Cloned Meat, Frankenfood and Facts
With all of
the controversy swirling around the cloned meat announcement by the
FDA, it was time to collect some facts and make some sense out of the
cloud of uncertainty.
Cloned meat identical to normal, study
says. The European Food Safety Authority Friday said it has concluded
that meat and milk from healthy cloned cattle and pigs is "very
unlikely" to pose risks to consumers, opening the door to possible
European sales of those controversial foods in the future. FDA unsure
about safety of cloned meat. FURTHERMORE, the Food and Drug
Administration is also set to rule that these CLONED meats and milk
will NOT have to be labeled as CLONED meat and milk. Like most things,
the FDA's statement that cloned meat and milk is safe means that it
won't kill you immediately.
As far as I know there is no cloned
meat sold today and it is unlikely to come anytime soon. I'm not sure
if the FDA will want the word "CLONED MEAT" on packaging, but I hope so.
isn't the only concern among consumers. The international scientific
consensus is clear: food from these animals and their offspring is as
safe to eat as any other food. The European Food Safety Authority
released its draft report Friday saying that meat and milk from cloned
animals are safe to eat, according to ViaGen. The FDA says meat and
milk from cloned animals are just as safe as products from livestock
bred the old-fashioned way.
Some now believe that Vegetarians may be the only ones safe in the future.
FDA's 678-page report was a victory for the biotechnology industry,
especially biotech companies CyAgra and Viagen, which have both
invested heavily in developing cattle- and pig-cloning technology.
There are currently about 570 cloned animals in the United States, but
the livestock industry has so far followed a voluntary ban on marketing
food from cloned animals.
risk assessment document basically shows how the FDA review agreed with
that of the National Academy of Sciences report of 2002 that found meat
and milk from clones and offspring of clones of cattle, swine and goats
was safe. The finding is a strong signal that the Food and Drug
Administration will endorse the use of cloning technology for cattle,
goats, and pigs when it publishes a key safety assessment intended to
clear the way for formal approval of the products. Weiss called the
FDA's work "a weak risk assessment with people with a vested interest
from the industry side" participating. Last week the FDA issued draft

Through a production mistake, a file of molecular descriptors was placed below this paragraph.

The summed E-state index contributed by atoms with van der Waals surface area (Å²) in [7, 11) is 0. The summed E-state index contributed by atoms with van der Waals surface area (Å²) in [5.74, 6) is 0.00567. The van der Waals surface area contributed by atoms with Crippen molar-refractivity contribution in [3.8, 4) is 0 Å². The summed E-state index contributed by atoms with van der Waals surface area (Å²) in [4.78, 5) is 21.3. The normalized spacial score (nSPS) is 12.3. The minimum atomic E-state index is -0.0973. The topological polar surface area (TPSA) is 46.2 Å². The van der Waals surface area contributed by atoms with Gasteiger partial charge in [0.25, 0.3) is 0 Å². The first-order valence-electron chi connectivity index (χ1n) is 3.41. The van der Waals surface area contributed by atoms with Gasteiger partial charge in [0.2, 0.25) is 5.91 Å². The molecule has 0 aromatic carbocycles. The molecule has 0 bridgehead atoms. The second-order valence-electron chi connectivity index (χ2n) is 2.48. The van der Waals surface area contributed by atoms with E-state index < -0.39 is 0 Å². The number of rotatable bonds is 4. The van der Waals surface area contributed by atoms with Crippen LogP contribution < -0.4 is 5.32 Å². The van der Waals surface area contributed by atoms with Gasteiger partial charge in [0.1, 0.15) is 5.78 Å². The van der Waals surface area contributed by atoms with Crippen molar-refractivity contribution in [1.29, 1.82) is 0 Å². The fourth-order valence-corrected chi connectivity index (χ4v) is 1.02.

documents saying that the agency's risk assessment had judged meat from
cloned animals to be safe to eat.
groups counter that many Americans are likely to be revolted by the
idea of serving clone milk to their children or tossing meat from the
progeny of clones onto the backyard grill. And when FDA convened its
own focus groups, it found a third of consumers would never eat food
from cloned animals, while another third weren't worried and the rest
fell somewhere in the middle. Meat or dairy products from cloned
animals or their offspring would however likely face deep-seated
opposition from consumers groups, some of whom still routinely refer to
foods such as genetically-modified corn as "Frankenfood". One big
question on the minds of groups like Hanson's is how these
abnormalities would affect the composition of milk and meat, whether it
could change the nutritional value or introduce some harmful component.
Many consumer and religious groups strongly oppose cloning, which takes
cells from an adult and fuses them with others before implanting them
in a surrogate mother. The first is safety -- some groups don't think
there's enough research to prove that cloned animals are safe to eat.
Some industry groups, such as the National Milk Producers Federation,
representing 45,000 dairy farmers across the country, described the
program as an encouraging step toward easing consumers' minds.
meat will probably be identical to normal, study says. Cloned meat will
be bland, 0% fat and boring. Why do you think some people find the idea
of eat cloned meat alarming? It seems that not all of the facts are
available. The next issue would be the selling of cloned meat and
seeing if the public will put aside their moral and ethical concerns
and eat the cloned meat.
But I suspect sometime in the future
we'll see reports on cloned meat being "generally regarded as safe",
which is industry code for "We never really got around to fully testing
the meat for it's susceptibility for disease". ViaGenAnd the site says
this about a program to track cloned meat. One critic disagrees with
the FDA and will make sure to be very careful not to eat cloned meat.
If an outbreak of some consequence DOES OCCUR, how will you be able to tell what is in your freezer, natural or cloned meat?
And that is real food for thought!
Luxley is a health
conscious baby boomer involved in research of natural foods as
alternatives to synthetic allopathic treatments. http://www.ArthritisHelpTips.com